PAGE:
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Bill granting citizenship to non-Muslim immigrants draws protests in India

By Ed Adamczyk
Bill granting citizenship to non-Muslim immigrants draws protests in India
Protesters burned tires in the streets of Guwahati, India, on Wednesday as India's upper house of legislators passed a bill granting citizenship to non-Muslim illegal immigrants. Photo courtesy of EPA-EFE/STR

Dec. 11 (UPI) -- India's parliament passed the Citizenship Amendment Bill on Wednesday amid opposition, including claims that it marginalizes Muslims.

It grants Indian citizenship status to all non-Muslim illegal immigrants from neighboring Afghanistan, Bangladesh and Pakistan. The ruling Bharatiya Janata Party calls it a bill offering sanctuary to those fleeing religious persecution. Opponents say it violates India's secular principles, discriminates against Muslim rights and strengthens the power of the BJP, noting that persecuted minorities from countries other than the three specifically mentioned in the bills text are not included.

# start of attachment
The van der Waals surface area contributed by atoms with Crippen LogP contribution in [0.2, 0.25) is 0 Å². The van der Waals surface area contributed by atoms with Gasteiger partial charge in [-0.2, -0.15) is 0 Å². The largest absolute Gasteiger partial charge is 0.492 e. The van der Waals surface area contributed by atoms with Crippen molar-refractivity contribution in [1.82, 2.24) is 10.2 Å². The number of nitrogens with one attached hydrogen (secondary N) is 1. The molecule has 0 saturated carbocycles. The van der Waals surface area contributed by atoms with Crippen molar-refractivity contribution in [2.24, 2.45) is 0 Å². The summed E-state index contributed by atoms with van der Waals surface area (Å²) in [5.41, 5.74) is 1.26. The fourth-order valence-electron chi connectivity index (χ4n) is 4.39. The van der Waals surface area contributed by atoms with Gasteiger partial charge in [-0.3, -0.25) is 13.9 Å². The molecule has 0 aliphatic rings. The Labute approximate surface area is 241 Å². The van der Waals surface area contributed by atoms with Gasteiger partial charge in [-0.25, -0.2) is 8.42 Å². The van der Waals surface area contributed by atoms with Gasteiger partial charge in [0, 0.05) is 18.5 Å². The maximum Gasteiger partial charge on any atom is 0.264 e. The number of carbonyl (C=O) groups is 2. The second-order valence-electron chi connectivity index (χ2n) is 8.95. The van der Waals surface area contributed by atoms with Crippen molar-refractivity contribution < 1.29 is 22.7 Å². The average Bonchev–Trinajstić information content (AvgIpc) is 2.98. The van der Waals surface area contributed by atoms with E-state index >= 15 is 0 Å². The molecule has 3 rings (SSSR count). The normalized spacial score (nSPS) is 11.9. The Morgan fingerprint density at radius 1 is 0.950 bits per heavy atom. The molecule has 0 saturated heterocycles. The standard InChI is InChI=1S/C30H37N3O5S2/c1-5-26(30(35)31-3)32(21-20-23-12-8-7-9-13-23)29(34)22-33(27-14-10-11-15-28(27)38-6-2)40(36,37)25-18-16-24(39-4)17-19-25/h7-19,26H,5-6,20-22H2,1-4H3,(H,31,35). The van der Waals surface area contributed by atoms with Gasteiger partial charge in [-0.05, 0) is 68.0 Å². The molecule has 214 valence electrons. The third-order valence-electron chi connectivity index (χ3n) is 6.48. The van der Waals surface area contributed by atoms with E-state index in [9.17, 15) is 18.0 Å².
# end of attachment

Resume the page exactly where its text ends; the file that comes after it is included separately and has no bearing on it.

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It passed in the Rajya Sagha by a vote of 125 to 99. The bill passed in the lower house, the Lok Sabha, two days ago and now awaits the approval of the prime minister to become law. Opposition leaders have promised to test the law's legality in the Supreme Court.

The legislation sparked violent protests in communities near the Bangladesh border by residents fearing they will be overrun by non-Muslim migrants. Roads were blocked, the army was mobilized in the state of Tripura and a curfew was enforced in the state capital of Argatala. Police fought protesters in the Assam state capital of Guwahati.

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